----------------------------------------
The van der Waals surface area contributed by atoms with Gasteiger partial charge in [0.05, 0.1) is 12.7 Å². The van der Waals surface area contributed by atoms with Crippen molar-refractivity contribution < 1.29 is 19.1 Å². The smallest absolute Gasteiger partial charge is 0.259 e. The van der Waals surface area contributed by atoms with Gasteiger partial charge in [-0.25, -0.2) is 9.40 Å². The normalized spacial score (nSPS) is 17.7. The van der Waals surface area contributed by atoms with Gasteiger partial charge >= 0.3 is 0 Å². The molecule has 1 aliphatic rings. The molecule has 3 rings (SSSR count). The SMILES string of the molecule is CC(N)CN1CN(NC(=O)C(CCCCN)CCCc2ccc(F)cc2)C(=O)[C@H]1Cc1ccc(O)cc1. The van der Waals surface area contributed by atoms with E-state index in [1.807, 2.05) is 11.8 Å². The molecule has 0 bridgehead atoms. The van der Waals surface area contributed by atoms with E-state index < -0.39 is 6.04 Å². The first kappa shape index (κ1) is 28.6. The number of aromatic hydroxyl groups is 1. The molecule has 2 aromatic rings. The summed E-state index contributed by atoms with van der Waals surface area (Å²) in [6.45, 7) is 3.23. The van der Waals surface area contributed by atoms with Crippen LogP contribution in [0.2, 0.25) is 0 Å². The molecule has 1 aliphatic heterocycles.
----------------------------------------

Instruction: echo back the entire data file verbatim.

The van der Waals surface area contributed by atoms with Gasteiger partial charge in [0.05, 0.1) is 12.7 Å². The van der Waals surface area contributed by atoms with Crippen molar-refractivity contribution < 1.29 is 19.1 Å². The smallest absolute Gasteiger partial charge is 0.259 e. The van der Waals surface area contributed by atoms with Gasteiger partial charge in [-0.25, -0.2) is 9.40 Å². The normalized spacial score (nSPS) is 17.7. The van der Waals surface area contributed by atoms with Gasteiger partial charge >= 0.3 is 0 Å². The molecule has 1 aliphatic rings. The molecule has 3 rings (SSSR count). The SMILES string of the molecule is CC(N)CN1CN(NC(=O)C(CCCCN)CCCc2ccc(F)cc2)C(=O)[C@H]1Cc1ccc(O)cc1. The van der Waals surface area contributed by atoms with E-state index in [1.807, 2.05) is 11.8 Å². The molecule has 0 bridgehead atoms. The van der Waals surface area contributed by atoms with E-state index < -0.39 is 6.04 Å². The first kappa shape index (κ1) is 28.6. The number of aromatic hydroxyl groups is 1. The molecule has 2 aromatic rings. The summed E-state index contributed by atoms with van der Waals surface area (Å²) in [6.45, 7) is 3.23. The van der Waals surface area contributed by atoms with Crippen LogP contribution in [0.2, 0.25) is 0 Å². The molecule has 1 aliphatic heterocycles.